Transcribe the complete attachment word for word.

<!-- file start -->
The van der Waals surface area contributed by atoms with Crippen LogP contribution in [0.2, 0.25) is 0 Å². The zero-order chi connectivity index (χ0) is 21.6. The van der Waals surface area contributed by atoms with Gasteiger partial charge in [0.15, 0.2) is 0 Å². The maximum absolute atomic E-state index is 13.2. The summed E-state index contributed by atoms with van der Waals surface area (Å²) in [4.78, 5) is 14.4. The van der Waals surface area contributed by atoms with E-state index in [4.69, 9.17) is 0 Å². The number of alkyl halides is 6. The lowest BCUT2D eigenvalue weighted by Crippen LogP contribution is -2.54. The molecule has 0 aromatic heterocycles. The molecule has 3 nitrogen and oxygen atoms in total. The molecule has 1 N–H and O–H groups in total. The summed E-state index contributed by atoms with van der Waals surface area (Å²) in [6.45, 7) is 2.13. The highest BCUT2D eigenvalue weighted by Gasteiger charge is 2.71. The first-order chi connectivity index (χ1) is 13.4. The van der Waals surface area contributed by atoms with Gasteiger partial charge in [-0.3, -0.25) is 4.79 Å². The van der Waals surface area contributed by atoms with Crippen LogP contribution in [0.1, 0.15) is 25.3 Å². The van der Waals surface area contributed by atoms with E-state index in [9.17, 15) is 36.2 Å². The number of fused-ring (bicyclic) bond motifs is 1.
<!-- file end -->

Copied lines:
The van der Waals surface area contributed by atoms with Crippen LogP contribution in [0.2, 0.25) is 0 Å². The zero-order chi connectivity index (χ0) is 21.6. The van der Waals surface area contributed by atoms with Gasteiger partial charge in [0.15, 0.2) is 0 Å². The maximum absolute atomic E-state index is 13.2. The summed E-state index contributed by atoms with van der Waals surface area (Å²) in [4.78, 5) is 14.4. The van der Waals surface area contributed by atoms with E-state index in [4.69, 9.17) is 0 Å². The number of alkyl halides is 6. The lowest BCUT2D eigenvalue weighted by Crippen LogP contribution is -2.54. The molecule has 0 aromatic heterocycles. The molecule has 3 nitrogen and oxygen atoms in total. The molecule has 1 N–H and O–H groups in total. The summed E-state index contributed by atoms with van der Waals surface area (Å²) in [6.45, 7) is 2.13. The highest BCUT2D eigenvalue weighted by Gasteiger charge is 2.71. The first-order chi connectivity index (χ1) is 13.4. The van der Waals surface area contributed by atoms with Gasteiger partial charge in [-0.3, -0.25) is 4.79 Å². The van der Waals surface area contributed by atoms with Crippen LogP contribution in [0.1, 0.15) is 25.3 Å². The van der Waals surface area contributed by atoms with E-state index in [9.17, 15) is 36.2 Å². The number of fused-ring (bicyclic) bond motifs is 1.